Purdue scientist says coronavirus research currently a 'non-stop' effort

Purdue University. (Photo: WTHR).

WEST LAFAYETTE, Ind. (WTHR) - A city of 11 million people is under quarantine.

Wuhan, China is at the center of that mysterious and growing viral outbreak of coronavirus.

It has killed at least 17 people in China and sickened hundreds more.

Officials are banning travel into and out of Wuhan in hopes of containing the spread of this new virus.

The World Health Organization is holding off on declaring a global health emergency but has extended an emergency meeting into a second day.

So far, the virus has been detected or is suspected in 11 countries around the world, including one case in the U.S. That person is in quarantine and in good condition.

With the latest virus spreading fast, Purdue University Professor Dr. Andrew Mesecar says what concerns him is that healthy people are being infected — not just people with an already-compromised immune system.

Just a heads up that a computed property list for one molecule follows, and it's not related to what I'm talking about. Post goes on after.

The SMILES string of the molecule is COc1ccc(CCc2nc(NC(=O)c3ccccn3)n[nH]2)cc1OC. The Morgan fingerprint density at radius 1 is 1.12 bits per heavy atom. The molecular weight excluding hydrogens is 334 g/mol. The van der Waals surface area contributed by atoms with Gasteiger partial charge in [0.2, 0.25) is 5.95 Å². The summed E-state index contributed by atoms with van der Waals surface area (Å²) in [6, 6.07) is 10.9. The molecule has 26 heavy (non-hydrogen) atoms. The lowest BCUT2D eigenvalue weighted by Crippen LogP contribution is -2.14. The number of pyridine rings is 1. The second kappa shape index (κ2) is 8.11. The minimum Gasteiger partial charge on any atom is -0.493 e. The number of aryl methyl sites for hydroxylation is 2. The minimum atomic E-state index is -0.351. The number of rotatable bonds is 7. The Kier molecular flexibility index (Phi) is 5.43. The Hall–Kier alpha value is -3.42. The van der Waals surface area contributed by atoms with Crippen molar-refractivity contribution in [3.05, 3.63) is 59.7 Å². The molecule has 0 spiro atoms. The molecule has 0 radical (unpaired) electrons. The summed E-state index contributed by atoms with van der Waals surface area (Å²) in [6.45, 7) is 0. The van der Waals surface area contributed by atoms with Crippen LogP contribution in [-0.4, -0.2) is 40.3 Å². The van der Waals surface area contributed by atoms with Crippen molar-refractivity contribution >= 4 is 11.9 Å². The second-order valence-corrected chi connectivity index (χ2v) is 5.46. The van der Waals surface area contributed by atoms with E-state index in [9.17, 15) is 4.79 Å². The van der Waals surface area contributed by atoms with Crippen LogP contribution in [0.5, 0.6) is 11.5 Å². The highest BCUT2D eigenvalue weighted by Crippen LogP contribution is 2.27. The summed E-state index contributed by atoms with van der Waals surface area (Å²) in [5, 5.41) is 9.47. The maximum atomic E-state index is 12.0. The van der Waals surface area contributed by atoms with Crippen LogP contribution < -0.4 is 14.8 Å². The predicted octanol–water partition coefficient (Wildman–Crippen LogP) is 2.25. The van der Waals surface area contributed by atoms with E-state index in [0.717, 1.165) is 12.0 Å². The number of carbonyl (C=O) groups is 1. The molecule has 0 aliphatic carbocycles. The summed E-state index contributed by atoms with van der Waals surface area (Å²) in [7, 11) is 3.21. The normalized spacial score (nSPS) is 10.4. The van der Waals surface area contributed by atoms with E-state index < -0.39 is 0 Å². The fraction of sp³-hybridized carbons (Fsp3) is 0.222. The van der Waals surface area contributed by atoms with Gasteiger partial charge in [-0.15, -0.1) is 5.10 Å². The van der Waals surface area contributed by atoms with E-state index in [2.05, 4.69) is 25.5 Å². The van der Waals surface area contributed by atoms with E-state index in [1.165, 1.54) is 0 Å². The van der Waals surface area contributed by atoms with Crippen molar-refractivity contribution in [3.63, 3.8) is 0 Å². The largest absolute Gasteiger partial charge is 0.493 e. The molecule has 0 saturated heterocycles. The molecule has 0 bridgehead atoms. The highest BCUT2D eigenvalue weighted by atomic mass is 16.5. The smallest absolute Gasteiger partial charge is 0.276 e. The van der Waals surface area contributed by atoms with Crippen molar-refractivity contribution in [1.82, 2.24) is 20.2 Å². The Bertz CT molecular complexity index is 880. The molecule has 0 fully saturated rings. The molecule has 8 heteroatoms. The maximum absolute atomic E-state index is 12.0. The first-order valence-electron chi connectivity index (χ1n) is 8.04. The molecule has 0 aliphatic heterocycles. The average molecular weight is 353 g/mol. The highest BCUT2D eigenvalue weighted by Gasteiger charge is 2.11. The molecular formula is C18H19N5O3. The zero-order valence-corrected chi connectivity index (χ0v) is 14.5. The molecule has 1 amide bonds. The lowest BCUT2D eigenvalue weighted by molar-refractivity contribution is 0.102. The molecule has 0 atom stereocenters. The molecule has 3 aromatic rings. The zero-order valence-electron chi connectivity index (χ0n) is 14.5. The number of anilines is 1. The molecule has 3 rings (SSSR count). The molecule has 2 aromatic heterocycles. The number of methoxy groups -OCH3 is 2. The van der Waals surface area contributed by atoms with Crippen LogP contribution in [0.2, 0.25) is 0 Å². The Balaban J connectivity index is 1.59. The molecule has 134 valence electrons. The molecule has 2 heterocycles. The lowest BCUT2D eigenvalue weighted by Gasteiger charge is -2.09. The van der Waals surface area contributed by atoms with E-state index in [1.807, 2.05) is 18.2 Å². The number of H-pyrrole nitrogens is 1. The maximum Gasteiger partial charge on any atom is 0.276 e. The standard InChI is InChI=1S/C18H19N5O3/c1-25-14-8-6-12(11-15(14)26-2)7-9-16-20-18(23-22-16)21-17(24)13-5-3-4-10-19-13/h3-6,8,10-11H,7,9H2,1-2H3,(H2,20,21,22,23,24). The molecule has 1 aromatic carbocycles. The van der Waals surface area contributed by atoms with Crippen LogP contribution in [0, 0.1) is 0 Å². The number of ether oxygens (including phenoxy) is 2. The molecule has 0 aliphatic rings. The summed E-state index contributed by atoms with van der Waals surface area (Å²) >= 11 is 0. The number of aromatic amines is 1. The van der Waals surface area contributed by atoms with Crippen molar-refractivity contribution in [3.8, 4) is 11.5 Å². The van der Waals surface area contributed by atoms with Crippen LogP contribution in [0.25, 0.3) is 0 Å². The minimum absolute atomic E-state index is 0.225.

That's why scientists all over the world, including at Purdue, are working around the clock to study the virus to figure out exactly how it spreads.

Mesecar says scientists have figured out that it closely resembles the sars virus, which hit 17 years ago and killed 800 people. It also made more than 8,000 sick in two dozen countries.

Purdue researchers are looking at the drugs they began working on back then to see how they might work in fighting this latest virus.

Mesecar says they're learning as much as they can, as fast as they can.

"I'm going to go home tonight and I'm going to sleep well because I know that we are screening in the airports around the United States," Mesecar said. "I know that there are scientists that are going to be working overtime. They usually work pretty gosh darn hard as it is but non-stop to move our research programs forward."

Mesecar wouldn't predict if we'll see more cases in the United States beyond the one already in Seattle.